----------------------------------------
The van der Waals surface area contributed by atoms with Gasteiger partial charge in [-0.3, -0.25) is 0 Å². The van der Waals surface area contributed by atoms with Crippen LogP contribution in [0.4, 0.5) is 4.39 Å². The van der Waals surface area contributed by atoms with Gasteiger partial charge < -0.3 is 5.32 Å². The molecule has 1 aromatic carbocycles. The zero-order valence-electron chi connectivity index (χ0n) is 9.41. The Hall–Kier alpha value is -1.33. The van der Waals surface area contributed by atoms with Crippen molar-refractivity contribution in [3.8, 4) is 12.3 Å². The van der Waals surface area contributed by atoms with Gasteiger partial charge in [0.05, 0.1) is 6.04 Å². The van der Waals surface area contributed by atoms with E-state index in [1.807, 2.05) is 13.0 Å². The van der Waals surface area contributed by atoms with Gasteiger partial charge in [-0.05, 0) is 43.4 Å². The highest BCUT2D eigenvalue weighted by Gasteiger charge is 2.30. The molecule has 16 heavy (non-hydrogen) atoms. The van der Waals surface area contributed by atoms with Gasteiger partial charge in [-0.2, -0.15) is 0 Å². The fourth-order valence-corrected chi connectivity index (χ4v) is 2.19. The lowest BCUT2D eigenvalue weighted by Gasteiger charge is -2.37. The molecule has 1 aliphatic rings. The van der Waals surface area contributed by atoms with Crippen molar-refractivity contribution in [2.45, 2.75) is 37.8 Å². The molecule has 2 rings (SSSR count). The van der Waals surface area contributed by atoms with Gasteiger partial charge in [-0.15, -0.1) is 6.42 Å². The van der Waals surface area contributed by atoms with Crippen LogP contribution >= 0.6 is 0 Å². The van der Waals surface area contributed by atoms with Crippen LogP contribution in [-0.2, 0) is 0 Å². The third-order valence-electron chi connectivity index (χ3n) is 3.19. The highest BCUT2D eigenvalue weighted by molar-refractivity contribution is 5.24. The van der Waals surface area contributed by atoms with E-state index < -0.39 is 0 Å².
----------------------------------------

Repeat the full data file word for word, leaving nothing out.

The van der Waals surface area contributed by atoms with Gasteiger partial charge in [-0.3, -0.25) is 0 Å². The van der Waals surface area contributed by atoms with Crippen LogP contribution in [0.4, 0.5) is 4.39 Å². The van der Waals surface area contributed by atoms with Gasteiger partial charge < -0.3 is 5.32 Å². The molecule has 1 aromatic carbocycles. The zero-order valence-electron chi connectivity index (χ0n) is 9.41. The Hall–Kier alpha value is -1.33. The van der Waals surface area contributed by atoms with Crippen molar-refractivity contribution in [3.8, 4) is 12.3 Å². The van der Waals surface area contributed by atoms with Gasteiger partial charge in [0.05, 0.1) is 6.04 Å². The van der Waals surface area contributed by atoms with E-state index in [1.807, 2.05) is 13.0 Å². The van der Waals surface area contributed by atoms with Gasteiger partial charge in [-0.05, 0) is 43.4 Å². The highest BCUT2D eigenvalue weighted by Gasteiger charge is 2.30. The molecule has 16 heavy (non-hydrogen) atoms. The van der Waals surface area contributed by atoms with Gasteiger partial charge in [-0.2, -0.15) is 0 Å². The fourth-order valence-corrected chi connectivity index (χ4v) is 2.19. The lowest BCUT2D eigenvalue weighted by Gasteiger charge is -2.37. The molecule has 1 aliphatic rings. The van der Waals surface area contributed by atoms with Crippen molar-refractivity contribution in [2.45, 2.75) is 37.8 Å². The molecule has 2 rings (SSSR count). The van der Waals surface area contributed by atoms with Gasteiger partial charge in [-0.15, -0.1) is 6.42 Å². The van der Waals surface area contributed by atoms with Crippen LogP contribution >= 0.6 is 0 Å². The van der Waals surface area contributed by atoms with Crippen LogP contribution in [-0.2, 0) is 0 Å². The third-order valence-electron chi connectivity index (χ3n) is 3.19. The highest BCUT2D eigenvalue weighted by molar-refractivity contribution is 5.24. The van der Waals surface area contributed by atoms with E-state index < -0.39 is 0 Å².